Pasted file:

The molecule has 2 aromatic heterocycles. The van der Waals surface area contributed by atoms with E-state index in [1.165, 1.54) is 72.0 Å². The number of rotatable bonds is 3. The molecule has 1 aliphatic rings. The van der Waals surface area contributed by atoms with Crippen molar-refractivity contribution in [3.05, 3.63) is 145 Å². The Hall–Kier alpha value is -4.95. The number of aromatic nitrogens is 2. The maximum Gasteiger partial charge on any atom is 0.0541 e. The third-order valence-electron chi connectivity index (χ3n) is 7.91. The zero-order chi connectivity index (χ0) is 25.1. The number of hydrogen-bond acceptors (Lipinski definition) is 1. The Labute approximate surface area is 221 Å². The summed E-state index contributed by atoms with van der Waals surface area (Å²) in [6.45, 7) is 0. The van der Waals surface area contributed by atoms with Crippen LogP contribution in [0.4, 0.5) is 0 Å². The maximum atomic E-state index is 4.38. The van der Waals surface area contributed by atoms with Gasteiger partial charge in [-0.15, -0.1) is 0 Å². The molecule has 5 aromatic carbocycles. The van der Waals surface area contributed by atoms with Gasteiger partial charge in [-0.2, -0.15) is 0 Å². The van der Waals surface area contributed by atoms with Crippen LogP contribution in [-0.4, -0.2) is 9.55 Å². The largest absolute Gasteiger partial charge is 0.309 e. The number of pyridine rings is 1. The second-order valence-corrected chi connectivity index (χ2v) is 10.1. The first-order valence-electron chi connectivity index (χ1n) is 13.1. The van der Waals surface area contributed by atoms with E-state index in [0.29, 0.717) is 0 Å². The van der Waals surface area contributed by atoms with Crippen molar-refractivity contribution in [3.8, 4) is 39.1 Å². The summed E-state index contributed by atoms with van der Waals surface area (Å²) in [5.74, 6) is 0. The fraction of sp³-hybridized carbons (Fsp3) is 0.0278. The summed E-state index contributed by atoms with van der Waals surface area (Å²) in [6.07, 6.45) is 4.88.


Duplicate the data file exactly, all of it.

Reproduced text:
The molecule has 2 aromatic heterocycles. The van der Waals surface area contributed by atoms with E-state index in [1.165, 1.54) is 72.0 Å². The number of rotatable bonds is 3. The molecule has 1 aliphatic rings. The van der Waals surface area contributed by atoms with Crippen molar-refractivity contribution in [3.05, 3.63) is 145 Å². The Hall–Kier alpha value is -4.95. The number of aromatic nitrogens is 2. The maximum Gasteiger partial charge on any atom is 0.0541 e. The third-order valence-electron chi connectivity index (χ3n) is 7.91. The zero-order chi connectivity index (χ0) is 25.1. The number of hydrogen-bond acceptors (Lipinski definition) is 1. The Labute approximate surface area is 221 Å². The summed E-state index contributed by atoms with van der Waals surface area (Å²) in [6.45, 7) is 0. The van der Waals surface area contributed by atoms with Crippen LogP contribution in [0.4, 0.5) is 0 Å². The maximum atomic E-state index is 4.38. The van der Waals surface area contributed by atoms with Gasteiger partial charge in [-0.15, -0.1) is 0 Å². The molecule has 5 aromatic carbocycles. The van der Waals surface area contributed by atoms with Gasteiger partial charge in [-0.2, -0.15) is 0 Å². The van der Waals surface area contributed by atoms with Crippen LogP contribution in [-0.4, -0.2) is 9.55 Å². The largest absolute Gasteiger partial charge is 0.309 e. The number of pyridine rings is 1. The second-order valence-corrected chi connectivity index (χ2v) is 10.1. The first-order valence-electron chi connectivity index (χ1n) is 13.1. The van der Waals surface area contributed by atoms with E-state index in [0.29, 0.717) is 0 Å². The van der Waals surface area contributed by atoms with Crippen molar-refractivity contribution in [3.8, 4) is 39.1 Å². The summed E-state index contributed by atoms with van der Waals surface area (Å²) in [5.74, 6) is 0. The fraction of sp³-hybridized carbons (Fsp3) is 0.0278. The summed E-state index contributed by atoms with van der Waals surface area (Å²) in [6.07, 6.45) is 4.88.